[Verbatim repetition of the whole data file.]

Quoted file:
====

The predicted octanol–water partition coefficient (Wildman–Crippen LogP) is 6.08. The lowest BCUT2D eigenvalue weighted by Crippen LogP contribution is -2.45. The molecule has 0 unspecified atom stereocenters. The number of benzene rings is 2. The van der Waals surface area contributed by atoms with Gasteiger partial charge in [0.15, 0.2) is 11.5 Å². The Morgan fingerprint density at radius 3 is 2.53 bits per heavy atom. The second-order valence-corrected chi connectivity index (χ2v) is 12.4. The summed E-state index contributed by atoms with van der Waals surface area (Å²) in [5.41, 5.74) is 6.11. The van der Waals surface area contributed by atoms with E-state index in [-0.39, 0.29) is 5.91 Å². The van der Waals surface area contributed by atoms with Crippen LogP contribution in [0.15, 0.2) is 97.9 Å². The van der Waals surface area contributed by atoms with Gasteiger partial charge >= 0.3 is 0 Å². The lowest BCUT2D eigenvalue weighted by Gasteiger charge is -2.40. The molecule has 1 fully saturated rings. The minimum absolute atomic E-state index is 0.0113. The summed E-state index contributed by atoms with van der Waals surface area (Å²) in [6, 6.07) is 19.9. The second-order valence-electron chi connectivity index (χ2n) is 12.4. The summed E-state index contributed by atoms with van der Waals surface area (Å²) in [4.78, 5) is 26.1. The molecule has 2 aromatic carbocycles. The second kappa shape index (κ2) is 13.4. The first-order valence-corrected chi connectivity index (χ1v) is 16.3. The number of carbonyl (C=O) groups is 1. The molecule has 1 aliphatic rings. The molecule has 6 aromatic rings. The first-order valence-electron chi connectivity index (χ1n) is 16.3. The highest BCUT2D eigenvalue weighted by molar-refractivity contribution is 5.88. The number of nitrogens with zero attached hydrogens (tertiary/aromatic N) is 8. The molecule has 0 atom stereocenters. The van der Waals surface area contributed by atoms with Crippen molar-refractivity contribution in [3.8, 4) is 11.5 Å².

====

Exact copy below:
The predicted octanol–water partition coefficient (Wildman–Crippen LogP) is 6.08. The lowest BCUT2D eigenvalue weighted by Crippen LogP contribution is -2.45. The molecule has 0 unspecified atom stereocenters. The number of benzene rings is 2. The van der Waals surface area contributed by atoms with Gasteiger partial charge in [0.15, 0.2) is 11.5 Å². The Morgan fingerprint density at radius 3 is 2.53 bits per heavy atom. The second-order valence-corrected chi connectivity index (χ2v) is 12.4. The summed E-state index contributed by atoms with van der Waals surface area (Å²) in [5.41, 5.74) is 6.11. The van der Waals surface area contributed by atoms with E-state index in [-0.39, 0.29) is 5.91 Å². The van der Waals surface area contributed by atoms with Crippen LogP contribution in [0.15, 0.2) is 97.9 Å². The van der Waals surface area contributed by atoms with Gasteiger partial charge >= 0.3 is 0 Å². The lowest BCUT2D eigenvalue weighted by Gasteiger charge is -2.40. The molecule has 1 fully saturated rings. The minimum absolute atomic E-state index is 0.0113. The summed E-state index contributed by atoms with van der Waals surface area (Å²) in [6, 6.07) is 19.9. The second-order valence-electron chi connectivity index (χ2n) is 12.4. The summed E-state index contributed by atoms with van der Waals surface area (Å²) in [4.78, 5) is 26.1. The molecule has 2 aromatic carbocycles. The second kappa shape index (κ2) is 13.4. The first-order valence-corrected chi connectivity index (χ1v) is 16.3. The number of carbonyl (C=O) groups is 1. The molecule has 1 aliphatic rings. The molecule has 6 aromatic rings. The first-order valence-electron chi connectivity index (χ1n) is 16.3. The highest BCUT2D eigenvalue weighted by molar-refractivity contribution is 5.88. The number of nitrogens with zero attached hydrogens (tertiary/aromatic N) is 8. The molecule has 0 atom stereocenters. The van der Waals surface area contributed by atoms with Crippen molar-refractivity contribution in [3.8, 4) is 11.5 Å².